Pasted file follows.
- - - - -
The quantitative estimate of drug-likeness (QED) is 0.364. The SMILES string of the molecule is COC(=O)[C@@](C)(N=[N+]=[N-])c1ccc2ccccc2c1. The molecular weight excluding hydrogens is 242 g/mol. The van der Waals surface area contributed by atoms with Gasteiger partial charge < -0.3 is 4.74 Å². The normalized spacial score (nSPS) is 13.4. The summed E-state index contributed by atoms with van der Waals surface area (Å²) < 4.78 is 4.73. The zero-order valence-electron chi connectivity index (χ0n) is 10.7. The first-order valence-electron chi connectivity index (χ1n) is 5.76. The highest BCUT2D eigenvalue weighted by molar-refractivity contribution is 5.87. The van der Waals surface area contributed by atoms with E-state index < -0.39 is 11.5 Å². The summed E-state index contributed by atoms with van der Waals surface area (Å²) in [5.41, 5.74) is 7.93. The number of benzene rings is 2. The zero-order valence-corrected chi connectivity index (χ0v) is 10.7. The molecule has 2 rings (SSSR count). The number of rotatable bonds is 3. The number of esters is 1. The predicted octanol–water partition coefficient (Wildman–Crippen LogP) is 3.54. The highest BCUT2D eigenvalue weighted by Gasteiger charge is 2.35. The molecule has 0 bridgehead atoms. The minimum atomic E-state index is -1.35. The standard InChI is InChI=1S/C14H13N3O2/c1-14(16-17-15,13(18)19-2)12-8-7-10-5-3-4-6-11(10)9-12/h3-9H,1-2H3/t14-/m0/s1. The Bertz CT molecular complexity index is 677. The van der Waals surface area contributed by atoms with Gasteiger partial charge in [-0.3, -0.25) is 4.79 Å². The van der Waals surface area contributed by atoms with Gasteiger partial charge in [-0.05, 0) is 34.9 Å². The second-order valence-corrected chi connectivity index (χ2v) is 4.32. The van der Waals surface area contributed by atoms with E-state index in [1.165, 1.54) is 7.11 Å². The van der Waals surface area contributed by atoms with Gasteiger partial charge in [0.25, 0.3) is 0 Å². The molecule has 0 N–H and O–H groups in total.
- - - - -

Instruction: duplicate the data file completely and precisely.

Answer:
The quantitative estimate of drug-likeness (QED) is 0.364. The SMILES string of the molecule is COC(=O)[C@@](C)(N=[N+]=[N-])c1ccc2ccccc2c1. The molecular weight excluding hydrogens is 242 g/mol. The van der Waals surface area contributed by atoms with Gasteiger partial charge < -0.3 is 4.74 Å². The normalized spacial score (nSPS) is 13.4. The summed E-state index contributed by atoms with van der Waals surface area (Å²) < 4.78 is 4.73. The zero-order valence-electron chi connectivity index (χ0n) is 10.7. The first-order valence-electron chi connectivity index (χ1n) is 5.76. The highest BCUT2D eigenvalue weighted by molar-refractivity contribution is 5.87. The van der Waals surface area contributed by atoms with E-state index < -0.39 is 11.5 Å². The summed E-state index contributed by atoms with van der Waals surface area (Å²) in [5.41, 5.74) is 7.93. The number of benzene rings is 2. The zero-order valence-corrected chi connectivity index (χ0v) is 10.7. The molecule has 2 rings (SSSR count). The number of rotatable bonds is 3. The number of esters is 1. The predicted octanol–water partition coefficient (Wildman–Crippen LogP) is 3.54. The highest BCUT2D eigenvalue weighted by Gasteiger charge is 2.35. The molecule has 0 bridgehead atoms. The minimum atomic E-state index is -1.35. The standard InChI is InChI=1S/C14H13N3O2/c1-14(16-17-15,13(18)19-2)12-8-7-10-5-3-4-6-11(10)9-12/h3-9H,1-2H3/t14-/m0/s1. The Bertz CT molecular complexity index is 677. The van der Waals surface area contributed by atoms with Gasteiger partial charge in [-0.3, -0.25) is 4.79 Å². The van der Waals surface area contributed by atoms with Gasteiger partial charge in [-0.05, 0) is 34.9 Å². The second-order valence-corrected chi connectivity index (χ2v) is 4.32. The van der Waals surface area contributed by atoms with E-state index in [1.165, 1.54) is 7.11 Å². The van der Waals surface area contributed by atoms with Gasteiger partial charge in [0.25, 0.3) is 0 Å². The molecule has 0 N–H and O–H groups in total.